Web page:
Saskatchewan police highlighting impaired driving in August

WATCH: Saskatchewan police officers are gearing up for what could be a busy weekend checking for impaired drivers.

Police forces across the province are getting ready for what could be a busy weekend for pulling over impaired drivers.

According to Saskatchewan Government Insurance (SGI), officers catch between 200-400 impaired drivers every month.


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“Police agencies across Saskatchewan have made impaired driving enforcement a top priority,” Saskatoon Police Service Staff Sgt. Patrick Barbar said in a news release.

“A plan is all you need to avoid becoming a statistic; get a designated driver, take a cab or rideshare car, stay over or use transit.”

There is a zero-tolerance policy for drug-impaired drivers and zero alcohol tolerance for new drivers.


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Penalties start at .04 blood-alcohol concentration (BAC) for experienced drivers, while criminal charges can be laid if a driver exceeds .08.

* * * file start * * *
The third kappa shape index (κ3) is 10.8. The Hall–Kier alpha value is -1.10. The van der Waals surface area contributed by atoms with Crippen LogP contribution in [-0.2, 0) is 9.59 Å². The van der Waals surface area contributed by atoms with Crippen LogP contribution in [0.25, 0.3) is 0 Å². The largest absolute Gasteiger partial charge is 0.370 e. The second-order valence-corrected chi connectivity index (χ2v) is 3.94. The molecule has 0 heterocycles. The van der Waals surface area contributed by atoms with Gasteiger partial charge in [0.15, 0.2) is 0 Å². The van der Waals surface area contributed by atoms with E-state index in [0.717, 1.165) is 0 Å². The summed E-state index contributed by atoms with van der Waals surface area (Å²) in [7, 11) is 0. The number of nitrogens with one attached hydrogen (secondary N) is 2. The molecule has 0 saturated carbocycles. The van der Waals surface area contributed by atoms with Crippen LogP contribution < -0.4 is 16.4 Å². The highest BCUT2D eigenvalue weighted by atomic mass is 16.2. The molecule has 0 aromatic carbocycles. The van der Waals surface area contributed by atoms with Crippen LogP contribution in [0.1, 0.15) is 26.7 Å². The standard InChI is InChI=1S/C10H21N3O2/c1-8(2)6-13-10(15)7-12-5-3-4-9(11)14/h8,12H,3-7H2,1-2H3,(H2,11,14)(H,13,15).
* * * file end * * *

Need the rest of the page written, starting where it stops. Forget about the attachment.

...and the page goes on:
“While we have seen significant reductions in impaired driving injuries and fatalities over the previous decade, far too many people still make the potentially deadly decision to drive after drinking or using drugs,” said SGI’s chief operating officer of the Auto Fund, Penny McCune.

Police have the ability to seize a driver’s vehicle and suspend their license if they fail a breathalyzer or field sobriety test.

SGI and police forces are asking the public to help prevent impaired drivers from getting on the road this month by making sure their friends and family who have been drinking have a safe form of transportation or a place to stay.


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There are several signs that a driver could be impaired including:

  • Drifting in and out of lanes
  • Driving unreasonably fast, slow or at an inconsistent speed
  • Tailgating and changing lanes frequently
  • Making exceptionally wide turns
  • Changing lanes or passing without sufficient clearance
  • Overshooting or stopping well before stop signs or stop lights
  • Disregarding signals and lights
  • Approaching or leaving intersections too quickly or too slowly
  • Driving with windows open in cold or inclement weather
  • Driving without headlights, failing to lower high beams or leaving turn signals on

If you suspect someone is driving under the influence of drugs or alcohol, you’re asked to contact 911 and provide as much detail about the location and vehicle as possible.

WATCH (March 2019): SADD driving home the consequences of impaired driving

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